On the 28th of August the Turtle Conservation Centre (TCC) welcomed the first autumn hatchlings of 2012. A Bourret’s box turtle (Cuora bourreti) and a Black marsh turtle (Siebenrockiella crassicollis) joined the captive population currently held at the centre. The Bourret’s box turtle egg was incubated in an egg chiller at 26-27°C and emerged after just 40 days. This short incubation period for the species may indicate that the egg had been undetected in the adult enclosure for some time. The egg chiller was donated to the TCC earlier this year to ensure cool temperatures for successful incubation in many forest species. In previous years the hot Vietnamese summers has seen temperatures often exceed 30 o C at the TCC which has been less than ideal for many turtles including most of the species in the Cuora genus.
The TCC is particularly pleased about the Cuora bourreti offspring since the critically endangered species is endemic to Central Vietnam and has been a conservation priority at the TCC as wild populations continue to decline due to the continued intense hunting pressure throughout its range. With growth to maturity taking over a decade and low fecundity, only two or three eggs laid a year, the TCC highly anticipates any additions to the 15 adult and juvenile animals at the centre.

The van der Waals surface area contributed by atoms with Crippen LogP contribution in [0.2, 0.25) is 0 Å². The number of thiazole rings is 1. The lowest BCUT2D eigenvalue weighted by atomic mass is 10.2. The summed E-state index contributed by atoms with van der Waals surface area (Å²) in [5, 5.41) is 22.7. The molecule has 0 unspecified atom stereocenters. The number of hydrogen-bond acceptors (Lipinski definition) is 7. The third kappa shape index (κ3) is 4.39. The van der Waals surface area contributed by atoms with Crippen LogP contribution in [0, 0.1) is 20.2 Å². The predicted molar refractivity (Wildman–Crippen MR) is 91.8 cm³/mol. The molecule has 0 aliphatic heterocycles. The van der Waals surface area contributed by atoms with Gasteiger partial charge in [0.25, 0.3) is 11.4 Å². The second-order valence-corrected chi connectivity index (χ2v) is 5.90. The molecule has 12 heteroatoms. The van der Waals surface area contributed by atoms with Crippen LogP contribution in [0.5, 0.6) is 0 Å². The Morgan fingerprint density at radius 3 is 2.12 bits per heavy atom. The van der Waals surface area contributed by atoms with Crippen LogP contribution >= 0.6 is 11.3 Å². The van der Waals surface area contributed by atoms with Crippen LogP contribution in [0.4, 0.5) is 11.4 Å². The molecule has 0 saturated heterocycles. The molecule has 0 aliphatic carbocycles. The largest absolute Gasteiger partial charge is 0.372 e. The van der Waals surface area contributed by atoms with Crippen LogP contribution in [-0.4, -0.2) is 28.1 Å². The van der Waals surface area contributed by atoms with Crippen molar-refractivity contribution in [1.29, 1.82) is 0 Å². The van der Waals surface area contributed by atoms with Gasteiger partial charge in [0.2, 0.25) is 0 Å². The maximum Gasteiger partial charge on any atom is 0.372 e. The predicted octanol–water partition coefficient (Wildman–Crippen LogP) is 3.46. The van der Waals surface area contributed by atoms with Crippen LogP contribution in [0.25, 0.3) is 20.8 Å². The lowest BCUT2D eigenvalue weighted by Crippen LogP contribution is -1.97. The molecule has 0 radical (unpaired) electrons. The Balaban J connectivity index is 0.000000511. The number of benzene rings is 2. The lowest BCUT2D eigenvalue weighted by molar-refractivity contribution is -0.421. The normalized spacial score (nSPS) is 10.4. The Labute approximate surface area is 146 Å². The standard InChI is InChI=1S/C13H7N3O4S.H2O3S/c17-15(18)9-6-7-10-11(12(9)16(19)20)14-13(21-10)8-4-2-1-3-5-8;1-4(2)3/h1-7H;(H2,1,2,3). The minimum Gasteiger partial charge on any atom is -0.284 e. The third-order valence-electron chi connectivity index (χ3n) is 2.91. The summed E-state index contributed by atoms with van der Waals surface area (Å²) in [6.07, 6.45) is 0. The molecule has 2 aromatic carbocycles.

Now the TCC is keeping its fingers crossed and hopes that over 20 Keeled box turtle (Cuora mouhotii) eggs currently in the incubation chiller will also hatch successfully. This year could be a record for breeding this species, native to the Cuc Phuong National Park, at the TCC.
The TCC is very grateful to Tim McCormack (Asian Turtle Program) for donating the egg incubator/chiller in which the Cuora bourreti was successfully incubated and hatched.
The TCC would like to thank the Turtle Survival Alliance (TSA) and the Intrepid Foundation for supporting the TCC and its conservation projects in 2012.
Press release by Sarah Wahl